An automated polarimeter and its use in the study of active galaxies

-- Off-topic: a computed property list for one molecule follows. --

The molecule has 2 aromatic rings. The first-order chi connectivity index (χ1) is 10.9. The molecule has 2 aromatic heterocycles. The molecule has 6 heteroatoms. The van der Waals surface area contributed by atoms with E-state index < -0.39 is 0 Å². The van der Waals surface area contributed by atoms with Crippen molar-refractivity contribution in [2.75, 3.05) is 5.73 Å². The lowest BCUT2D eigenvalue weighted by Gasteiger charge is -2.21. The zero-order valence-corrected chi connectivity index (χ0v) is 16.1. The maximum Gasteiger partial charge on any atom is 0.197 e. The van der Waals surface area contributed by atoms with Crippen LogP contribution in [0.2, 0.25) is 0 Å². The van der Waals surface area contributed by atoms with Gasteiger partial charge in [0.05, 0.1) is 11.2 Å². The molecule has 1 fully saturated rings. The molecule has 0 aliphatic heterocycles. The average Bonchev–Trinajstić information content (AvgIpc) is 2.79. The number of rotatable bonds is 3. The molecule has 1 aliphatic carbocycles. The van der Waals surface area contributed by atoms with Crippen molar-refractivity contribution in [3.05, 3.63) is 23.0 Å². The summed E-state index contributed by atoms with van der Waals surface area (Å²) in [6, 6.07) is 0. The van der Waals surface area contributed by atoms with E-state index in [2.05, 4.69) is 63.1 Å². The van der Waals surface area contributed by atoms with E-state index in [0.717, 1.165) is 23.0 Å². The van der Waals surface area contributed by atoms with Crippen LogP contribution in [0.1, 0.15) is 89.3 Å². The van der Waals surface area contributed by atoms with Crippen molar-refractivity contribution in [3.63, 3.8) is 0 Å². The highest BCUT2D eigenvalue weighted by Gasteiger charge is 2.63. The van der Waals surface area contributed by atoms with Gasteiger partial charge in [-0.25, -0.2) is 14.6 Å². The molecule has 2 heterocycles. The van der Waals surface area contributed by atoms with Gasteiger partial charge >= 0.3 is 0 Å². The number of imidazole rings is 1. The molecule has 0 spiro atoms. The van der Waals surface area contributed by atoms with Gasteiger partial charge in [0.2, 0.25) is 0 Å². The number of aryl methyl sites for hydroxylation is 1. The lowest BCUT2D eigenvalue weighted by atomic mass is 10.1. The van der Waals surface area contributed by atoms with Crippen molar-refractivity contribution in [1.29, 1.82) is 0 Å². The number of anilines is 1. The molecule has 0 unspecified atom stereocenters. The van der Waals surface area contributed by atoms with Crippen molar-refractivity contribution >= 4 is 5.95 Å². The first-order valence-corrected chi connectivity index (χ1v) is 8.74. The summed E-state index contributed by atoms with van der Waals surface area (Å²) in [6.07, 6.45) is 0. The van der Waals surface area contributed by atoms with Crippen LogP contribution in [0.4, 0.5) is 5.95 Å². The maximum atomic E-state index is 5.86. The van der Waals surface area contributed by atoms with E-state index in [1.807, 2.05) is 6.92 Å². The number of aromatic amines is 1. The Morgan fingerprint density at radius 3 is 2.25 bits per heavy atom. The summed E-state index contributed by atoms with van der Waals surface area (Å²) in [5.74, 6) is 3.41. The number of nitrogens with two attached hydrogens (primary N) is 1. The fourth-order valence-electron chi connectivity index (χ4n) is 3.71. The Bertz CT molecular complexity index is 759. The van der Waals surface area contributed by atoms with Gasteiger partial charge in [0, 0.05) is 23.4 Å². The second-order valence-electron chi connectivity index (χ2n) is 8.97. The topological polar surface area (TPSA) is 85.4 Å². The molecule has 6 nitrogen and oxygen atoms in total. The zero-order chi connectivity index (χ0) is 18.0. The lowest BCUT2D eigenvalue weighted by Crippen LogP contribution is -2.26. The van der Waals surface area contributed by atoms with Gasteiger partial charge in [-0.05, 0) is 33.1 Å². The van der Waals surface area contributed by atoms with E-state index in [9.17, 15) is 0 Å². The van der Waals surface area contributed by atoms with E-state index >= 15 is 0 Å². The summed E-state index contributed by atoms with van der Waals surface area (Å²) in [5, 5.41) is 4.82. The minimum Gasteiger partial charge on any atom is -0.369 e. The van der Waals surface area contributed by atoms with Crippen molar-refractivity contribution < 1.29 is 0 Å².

In this thesis I present the design and development of an automated polarimeter for use in mapping the percentage levels and position angles of linearly polarized light from extended astronomical objects. The polarimeter is controlled from a personal computer that is running a UNIX operating system and controls not only the instrument, but the CCD camera as well. The second chapter of the thesis consists of a description of how the polarimeter works, the principles behind the optics, the mechanics and the electronics. The third chapter describes the software that controls the functional units within the polarimeter to the required accuracy demanded of a scientific application. The fourth and fifth chapters of the thesis address some of the scientific issues that the polarimeter has been used to clarify. There is a brief presentation of the phenomena of starburst galaxies and the generation of galactic-scale winds, often called superwinds. Polarization results and their interpretation for three starburst galaxies are presented.